Published March 10, 2009
I could talk about Rush Limbaugh and the GOP this week, but I won't. I could talk about the op-ed pieces I've been reading proclaiming the end of capitalism, but I won't. There are interesting and important events happening on the national scene, but I'm not going to waste my breath on them. Why?
Sunday's Vindicator reported that local Democratic Party chairpersons will welcome Traficant back "with open arms."
Trumbull County Democratic Party Chair Christ Michelakis: "I think he got railroaded. He was a good congressman, and he helped us a lot."
Columbiana County Democratic Chairman Dennis Johnson: "So many people have a lot of good memories of him. I think he’ll be well-received. He and I were friends for a long time."
We can disagree about the appropriateness of Traficant's sentencing. We can have opposing views on just how much Traficant accomplished for the community. But, if you think he was unfairly targeted on trumped up charges, you haven't begun to do your research.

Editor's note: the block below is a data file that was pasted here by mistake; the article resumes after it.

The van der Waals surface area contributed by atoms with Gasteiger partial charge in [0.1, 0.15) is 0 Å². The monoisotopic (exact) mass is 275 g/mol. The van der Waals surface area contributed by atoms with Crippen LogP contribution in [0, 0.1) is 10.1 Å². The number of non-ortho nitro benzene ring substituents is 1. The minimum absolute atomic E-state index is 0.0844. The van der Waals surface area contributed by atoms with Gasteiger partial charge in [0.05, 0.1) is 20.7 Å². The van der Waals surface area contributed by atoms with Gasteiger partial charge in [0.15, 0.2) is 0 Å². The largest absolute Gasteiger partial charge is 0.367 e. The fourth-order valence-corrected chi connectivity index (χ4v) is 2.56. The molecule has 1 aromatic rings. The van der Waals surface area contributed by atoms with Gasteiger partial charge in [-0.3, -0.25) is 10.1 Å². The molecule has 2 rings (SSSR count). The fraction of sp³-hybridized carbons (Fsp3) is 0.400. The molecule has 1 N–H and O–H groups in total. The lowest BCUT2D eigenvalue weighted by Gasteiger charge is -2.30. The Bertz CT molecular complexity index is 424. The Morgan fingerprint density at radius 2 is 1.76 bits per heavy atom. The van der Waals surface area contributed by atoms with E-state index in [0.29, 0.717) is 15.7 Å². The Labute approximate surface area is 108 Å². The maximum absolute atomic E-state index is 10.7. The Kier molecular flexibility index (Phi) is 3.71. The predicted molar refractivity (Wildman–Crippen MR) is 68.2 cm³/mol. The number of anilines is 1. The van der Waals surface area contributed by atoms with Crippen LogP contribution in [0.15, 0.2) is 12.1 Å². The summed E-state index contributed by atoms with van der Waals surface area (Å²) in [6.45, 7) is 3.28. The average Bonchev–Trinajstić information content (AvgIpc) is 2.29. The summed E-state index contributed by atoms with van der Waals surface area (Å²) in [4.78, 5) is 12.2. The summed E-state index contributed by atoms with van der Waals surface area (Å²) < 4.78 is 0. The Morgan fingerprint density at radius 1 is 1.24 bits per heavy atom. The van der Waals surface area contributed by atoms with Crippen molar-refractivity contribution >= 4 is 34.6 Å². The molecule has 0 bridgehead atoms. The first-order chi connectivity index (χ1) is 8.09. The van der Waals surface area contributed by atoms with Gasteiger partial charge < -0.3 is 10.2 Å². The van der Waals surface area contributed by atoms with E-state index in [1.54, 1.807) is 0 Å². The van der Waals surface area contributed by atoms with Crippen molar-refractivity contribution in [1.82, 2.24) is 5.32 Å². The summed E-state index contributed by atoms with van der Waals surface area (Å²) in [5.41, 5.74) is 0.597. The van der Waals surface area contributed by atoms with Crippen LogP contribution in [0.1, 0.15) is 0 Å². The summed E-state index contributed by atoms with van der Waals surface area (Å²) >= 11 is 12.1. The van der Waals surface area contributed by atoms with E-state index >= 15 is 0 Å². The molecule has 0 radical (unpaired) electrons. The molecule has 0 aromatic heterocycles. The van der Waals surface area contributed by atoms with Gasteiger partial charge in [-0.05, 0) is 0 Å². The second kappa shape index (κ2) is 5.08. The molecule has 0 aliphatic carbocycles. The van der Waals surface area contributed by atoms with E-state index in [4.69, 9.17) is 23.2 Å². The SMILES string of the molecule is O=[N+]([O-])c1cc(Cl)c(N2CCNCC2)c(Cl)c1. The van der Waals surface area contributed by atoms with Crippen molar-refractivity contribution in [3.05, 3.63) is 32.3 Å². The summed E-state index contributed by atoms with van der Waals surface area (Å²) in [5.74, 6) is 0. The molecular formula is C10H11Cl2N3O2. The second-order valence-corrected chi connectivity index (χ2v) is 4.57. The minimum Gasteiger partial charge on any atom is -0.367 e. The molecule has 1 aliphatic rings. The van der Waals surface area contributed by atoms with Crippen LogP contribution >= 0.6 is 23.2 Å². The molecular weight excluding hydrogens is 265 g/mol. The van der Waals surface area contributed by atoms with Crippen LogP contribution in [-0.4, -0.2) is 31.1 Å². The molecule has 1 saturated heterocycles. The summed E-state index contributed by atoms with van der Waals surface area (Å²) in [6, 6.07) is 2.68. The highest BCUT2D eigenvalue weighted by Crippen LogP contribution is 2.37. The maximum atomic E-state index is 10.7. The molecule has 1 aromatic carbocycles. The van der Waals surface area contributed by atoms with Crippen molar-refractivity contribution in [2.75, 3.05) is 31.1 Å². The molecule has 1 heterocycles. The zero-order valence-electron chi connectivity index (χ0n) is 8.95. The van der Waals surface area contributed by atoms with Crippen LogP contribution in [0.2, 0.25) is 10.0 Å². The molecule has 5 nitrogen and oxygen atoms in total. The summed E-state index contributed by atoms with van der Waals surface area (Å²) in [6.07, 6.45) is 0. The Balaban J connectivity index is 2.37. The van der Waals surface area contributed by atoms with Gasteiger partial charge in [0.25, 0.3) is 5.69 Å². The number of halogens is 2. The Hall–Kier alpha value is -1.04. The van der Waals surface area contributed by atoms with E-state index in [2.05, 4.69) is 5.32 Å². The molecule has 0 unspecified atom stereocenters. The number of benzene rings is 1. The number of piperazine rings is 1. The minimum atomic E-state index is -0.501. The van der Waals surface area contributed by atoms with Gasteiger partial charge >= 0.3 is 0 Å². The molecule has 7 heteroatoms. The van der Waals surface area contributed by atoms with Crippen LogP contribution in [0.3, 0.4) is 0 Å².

Traficant was found guilty of no fewer than ten charges. He forced his own employees to give him kickbacks, for Pete's sake. He traded legislative favors for work on his boat and farm. That's not even to go into the entanglement with organized crime that should have gotten him locked up in 1982. He put on his underdog pose, threw some flashbombs to distract the jury and walked away.
Not chastened, he proceeded to piss all over the House of Representatives, where he served nine terms, progressively alienating everyone in power who might have been instrumental in really helping the Valley. He was too caught up in his own image and flamboyance to care how his constituents looked or fared as a result of his renegade representation.
This is not a victim. Let me say it again: Jim Traficant is not a victim. Traficant is a perpetrator, a thief, a felon. Until this Valley stands with one voice and says "no more" to corruption, we'll be unable to effectively rebut the mobtown stereotypes crafted by the hands of Traficant and every other politician who looked the other way to organized crime or actively traded pennies for power while their people cried out for help.